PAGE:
The Book of Psalms

Monday: Luther’s “Pauline Psalm”


Theme: A Profound Psalm
In this week’s lessons, we see that forgiveness comes to all who genuinely repent of their sin, which leads to godly living.
Scripture: Psalm 130:1-8
People who have read extensively on the psalms notice that writers tend to get shorter in their treatments as they get toward the end of the Psalter. They write many pages on the earlier psalms, less for those in the middle and few for those at the end. I do not know why this should be—perhaps because they get of tired of writing or run out of things to say, but I have noticed it. Ever since leaving Psalm 119, the longest in the Psalter, I have found that other writers’ treatments of the psalms have been briefer. 
But only until now! Psalm 130 is a profound psalm, and because it is a profound psalm, it has been profoundly treated. John Owen alone has a study that runs to 323 pages, nearly three-fourths of which deals with verse 4: “But with you there is forgiveness; therefore you are feared.”1
There is a reason for these extensive treatments, of course, and it is, quite simply, that this psalm has been blessed to many of God’s people down through history and has been greatly loved by them as a result. It has been blessed because it contains a penetrating statement of the gospel. 
Most of us know the story of John Wesley’s conversion on the evening of May 24, 1738, when he attended a meeting in a little nonconformist chapel on Aldersgate Street in London, and heard someone reading from the introduction to Martin Luther’s work on Romans. It was the occasion when he described his heart as being “strangely warmed.” What is not so well known is that on the afternoon of that same day Wesley attended a vesper service at St. Paul’s Cathedral, in the course of which Psalm 130 was sung as an anthem. Wesley was greatly moved by the anthem, and it became one of the means God used to open his heart to the gospel of salvation by the grace of God apart from any works of human righteousness.2
In telling about Wesley, I have mentioned Martin Luther. How about Luther? Luther loved Psalm 130. He called it one of the “Pauline Psalms” (the others are Psalms 32, 51 and 143) because of its offer of forgiveness by grace apart from human works. In fact, it is one of the best expositions of the way of salvation by grace on the basis of Christ’s atonement in the Old Testament. Luther wrote a fine exposition of this psalm, as well as a hymn based on it. The hymn begins,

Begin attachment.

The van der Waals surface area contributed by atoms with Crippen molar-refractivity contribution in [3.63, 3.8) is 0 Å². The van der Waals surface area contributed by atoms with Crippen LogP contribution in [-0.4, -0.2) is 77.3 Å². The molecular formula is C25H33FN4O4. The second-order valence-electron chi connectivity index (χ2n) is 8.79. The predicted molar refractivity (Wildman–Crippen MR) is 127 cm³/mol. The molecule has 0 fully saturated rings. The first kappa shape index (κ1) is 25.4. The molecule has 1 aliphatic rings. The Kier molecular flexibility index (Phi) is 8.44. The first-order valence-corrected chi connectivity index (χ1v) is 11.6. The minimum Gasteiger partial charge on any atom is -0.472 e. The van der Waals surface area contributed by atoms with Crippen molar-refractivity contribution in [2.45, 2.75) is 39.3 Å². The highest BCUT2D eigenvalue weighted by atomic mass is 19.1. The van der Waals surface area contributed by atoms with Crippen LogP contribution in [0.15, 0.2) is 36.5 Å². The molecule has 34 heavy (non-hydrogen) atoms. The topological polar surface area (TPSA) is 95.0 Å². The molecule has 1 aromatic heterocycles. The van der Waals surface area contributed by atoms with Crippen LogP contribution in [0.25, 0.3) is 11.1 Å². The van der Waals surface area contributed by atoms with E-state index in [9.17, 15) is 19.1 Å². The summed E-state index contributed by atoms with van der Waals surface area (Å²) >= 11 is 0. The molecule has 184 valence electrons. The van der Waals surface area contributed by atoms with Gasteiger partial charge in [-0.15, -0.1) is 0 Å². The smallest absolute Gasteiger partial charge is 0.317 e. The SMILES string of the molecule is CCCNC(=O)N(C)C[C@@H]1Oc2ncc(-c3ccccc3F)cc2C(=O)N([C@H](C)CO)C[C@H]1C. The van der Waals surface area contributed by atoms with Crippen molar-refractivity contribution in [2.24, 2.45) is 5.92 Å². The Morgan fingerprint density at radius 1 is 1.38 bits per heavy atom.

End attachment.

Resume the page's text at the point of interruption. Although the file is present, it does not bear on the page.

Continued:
From depths of woe I raise to thee 
The voice of lamentation; Lord, turn a gracious ear to me 
And hear my supplication: If thou iniquities dost mark, 
Our secret sins and miseries dark, 
O who shall stand before thee? 
Psalm 130 is a penitential psalm, the sixth of seven.3 It starts in the lowest depths of despair, but it progresses steadily upward until, as Derek Kidner writes, “at the end there is encouragement for the many from the experience of the one.”4 In this sense Psalm 130 is itself a literal Song of Ascents, for it climbs from the abyss of depression to the high ground of steadfast hope. We see this in the progression of each of the psalm’s four stanzas, dealing in turn with sorrow over sin, forgiveness, faith in God and testimony. 
1A “Prefatory Note” explains Owen’s special interest in this psalm. There was a time early in his public life when he became sick and nearly died. “My soul,” he said, “was oppressed with horror and darkness; but God graciously relieved my spirit by a powerful application of Psalm 130:4, ‘But there is forgiveness with thee, that thou mayest be feared’ [KJV], from whence I received special instruction, peace and comfort in drawing near to God through the Mediator, and preached thereupon immediately after my recovery” (John Owen, “Prefatory Note” to “A Practical Exposition upon Psalm 130” in The Works of John Owen, ed. William H. Gold, vol. 6 [Edinburgh and Carlisle, PA: The Banner of Truth Trust, 1974), p. 324). The exposition we have is probably the substance of the preaching to which he refers. 
2Rowland E. Prothero, The Psalms in Human Life (New York: E. P. Dutton, 1904), p. 304; Herbert Lockyer, Sr., Psalms: A Devotional Commentary (Grand Rapids: Kregel, 1993), p. 667. 
3Psalms 6, 32, 38, 51, 102, 130 and 143.
4Derek Kidner, Psalms 73-150: A Commentary on Books III-V of the Psalms (Leicester, England, and Downers Grove, IL: InterVarsity, 1975), p. 446. 
Study Questions:

What does Psalm 130 contain that has been a blessing to many people? 
Review the role the psalm played in John Wesley’s conversion. 
Why did Luther call this a Pauline psalm? 

Reflection: Are there any verses or hymns that spoke to you in a special way in your conversion? What was it about them that impacted you? 
For Further Study: James Boice’s sermons on the Psalms are marked by careful explanation of the text, meaningful application, and thoughtful illustrations. If you would like your own copy of his three-volume study on all 150 psalms, it is available from the Alliance of Confessing Evangelicals at 25% off the regular price.

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